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Charlotte talks about her diagnosis of diffuse large B-cell lymphoma at age 19.


Back in September 2022, I had just started in my first year at university. I was 19 and busy settling in and making new friends. Along with everyone else in my flat, I caught ‘Freshers’ Flu.’ But whilst everyone else seemed to get over it quite quickly, I was still feeling really unwell. 

I have asthma, so thought that perhaps it was due to that, or even a possible chest infection. But I developed a persistent, excessive cough that went on for a number of weeks and I also had spider veins appear on my stomach. I was turned away from the GP a couple of times during that period, but when my face started to swell I was sent to A&E where I underwent further tests. I had an X-ray which showed a 14cm tumour in my chest. It had been pushing on my heart, which explained the swelling in my face and visible spider veins. 

I knew it was cancer, but I was still physically sick when the doctor told me I had suspected lymphoma. I was admitted to hospital so the medical team could determine what type of lymphoma I had. I had a lumber puncture to check the lymphoma was not in my brain, and there were concerns that I also had it in my stomach – but in the end, it turned out that it was only in my chest area. A short while later, in November 2022 my diagnosis was confirmed as diffuse large B-cell lymphoma (DLBCL), a type of non-Hodgkin lymphoma. I didn’t know what lymphoma was before my diagnosis. I knew it must have been something to do with lymph nodes because of the name, but it took a while for it to sink in once the doctors explained it’s a blood cancer. 

I received my first round of R-CHOP chemotherapy while I was staying in hospital, and then the remaining five as an outpatient. The side effects of the chemotherapy were harsh. Whilst I didn’t get much sickness, I just felt so cold. The worst part for me was losing all my hair within a week – it was quite a shock for it to happen so quickly. My sense of taste changed as well and as I was immunocompromised, my boyfriend and family had to wear masks around me.

My treatment plan was chemotherapy followed by radiotherapy. I asked if I was eligible for proton beam therapy and my case was accepted, so in April 2023 I lived in hospital accommodation in London and received the treatment for three weeks. Physically I felt OK – the treatment itself was fine and it didn’t hurt, but mentally I wasn’t in a good place as I missed my friends and my boyfriend. I shared the accommodation with others receiving treatment and it felt very strange living in such a posh apartment for such a sad reason. It was a weird time – there was so much to do in London, but I didn’t want to do anything as I felt insecure about my hair. I got a wig but it wasn’t suitable for me, so I wore a hat the whole time.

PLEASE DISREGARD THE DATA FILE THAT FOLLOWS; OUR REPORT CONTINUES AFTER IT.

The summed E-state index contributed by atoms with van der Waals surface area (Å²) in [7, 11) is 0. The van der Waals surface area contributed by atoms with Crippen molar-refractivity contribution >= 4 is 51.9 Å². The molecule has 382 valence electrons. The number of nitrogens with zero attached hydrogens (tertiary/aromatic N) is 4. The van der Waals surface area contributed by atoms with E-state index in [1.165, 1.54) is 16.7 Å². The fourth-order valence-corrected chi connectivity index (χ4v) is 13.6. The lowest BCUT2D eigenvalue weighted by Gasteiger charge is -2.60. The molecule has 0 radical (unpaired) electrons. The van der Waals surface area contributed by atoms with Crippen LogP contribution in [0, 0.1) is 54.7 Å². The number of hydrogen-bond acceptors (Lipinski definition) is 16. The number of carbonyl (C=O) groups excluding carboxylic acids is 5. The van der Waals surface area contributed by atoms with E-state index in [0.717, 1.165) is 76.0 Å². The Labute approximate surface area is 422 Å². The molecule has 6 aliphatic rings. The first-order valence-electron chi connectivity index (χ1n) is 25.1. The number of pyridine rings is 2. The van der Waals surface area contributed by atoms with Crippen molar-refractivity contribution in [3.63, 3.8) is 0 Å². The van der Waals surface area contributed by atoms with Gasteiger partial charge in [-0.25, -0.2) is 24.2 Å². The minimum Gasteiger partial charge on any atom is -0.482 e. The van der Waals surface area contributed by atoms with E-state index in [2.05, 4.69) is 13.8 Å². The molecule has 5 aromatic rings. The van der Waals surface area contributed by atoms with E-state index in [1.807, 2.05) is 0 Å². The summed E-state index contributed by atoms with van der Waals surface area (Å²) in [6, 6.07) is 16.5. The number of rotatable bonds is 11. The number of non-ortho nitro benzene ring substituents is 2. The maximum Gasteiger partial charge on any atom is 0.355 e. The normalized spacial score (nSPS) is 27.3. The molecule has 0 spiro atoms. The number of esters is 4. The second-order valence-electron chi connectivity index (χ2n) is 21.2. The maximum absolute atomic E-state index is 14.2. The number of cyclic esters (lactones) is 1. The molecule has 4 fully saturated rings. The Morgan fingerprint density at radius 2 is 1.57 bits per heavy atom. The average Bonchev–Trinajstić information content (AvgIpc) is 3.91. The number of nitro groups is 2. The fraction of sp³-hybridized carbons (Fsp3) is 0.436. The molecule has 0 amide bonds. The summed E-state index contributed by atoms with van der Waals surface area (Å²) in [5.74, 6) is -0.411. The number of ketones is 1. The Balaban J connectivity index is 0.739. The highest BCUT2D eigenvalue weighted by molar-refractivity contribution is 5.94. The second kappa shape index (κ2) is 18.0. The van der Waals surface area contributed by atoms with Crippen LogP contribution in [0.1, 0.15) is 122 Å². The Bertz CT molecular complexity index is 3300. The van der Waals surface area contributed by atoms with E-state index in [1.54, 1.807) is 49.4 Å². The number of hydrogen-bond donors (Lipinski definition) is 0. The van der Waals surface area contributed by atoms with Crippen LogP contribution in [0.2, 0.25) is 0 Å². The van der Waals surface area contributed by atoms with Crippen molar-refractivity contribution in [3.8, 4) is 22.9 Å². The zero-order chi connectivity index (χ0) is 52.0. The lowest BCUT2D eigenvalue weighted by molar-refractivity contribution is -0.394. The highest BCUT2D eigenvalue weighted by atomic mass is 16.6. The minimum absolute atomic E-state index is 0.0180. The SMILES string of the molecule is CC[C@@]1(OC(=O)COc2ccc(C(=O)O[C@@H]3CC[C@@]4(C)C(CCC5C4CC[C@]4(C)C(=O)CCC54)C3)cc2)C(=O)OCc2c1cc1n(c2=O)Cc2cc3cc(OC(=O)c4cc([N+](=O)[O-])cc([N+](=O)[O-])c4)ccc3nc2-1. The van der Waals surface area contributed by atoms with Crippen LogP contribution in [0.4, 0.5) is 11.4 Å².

After completing my treatment, I received regular scans and as I write this in May 2024 I have been told that I am now in remission. I have just finished my first year at university, which I repeated, and went to Lisbon with my boyfriend. I am currently applying for part time jobs for the summer, and am getting ready to move in with my uni friends in August ready for my second year. 

I am so grateful to my family, boyfriend and friends for their support during that time – particularly my mum who was with me the whole time.  But I am also grateful for the information I received from Lymphoma Action.  We were handed an information book from the Charity and it was so helpful for my family and I to read through. It explained things in terms you could understand, and it was laid out really clearly. It helps to have it explained in a simple way when you have no idea what is going to happen. I also found comfort in reading other people’s personal stories on Lymphoma Action’s website and social media, as seeing that they have come out the other side was really helpful. That’s why I am keen on talking about my story – to give the support to other people that I felt when reading other people’s experiences. But I also want to do it for myself –I don’t want to pretend it didn’t happen, which could be easy to do now things are back to normal. 


My message for any young person going through treatment is that cancer doesn’t have a ‘face’.  It doesn’t have to become your whole identity, and there isn’t a certain way to look or feel when you receive a diagnosis. When I was ill and lost my hair, it felt weird that strangers could look and know instantly what was happening to you. But you do have an identity outside of being a cancer patient – it’s not your defining trait. That’s what I would say to myself now - that this will pass and there is more to you than being ill.


Charlotte has shared her story with us as part of our Let's talk lymphoma awareness campaign, running throughout Blood Cancer Awareness Month in September. Find out more about how you can get involved in our campaign to raise awareness and funds to support our work.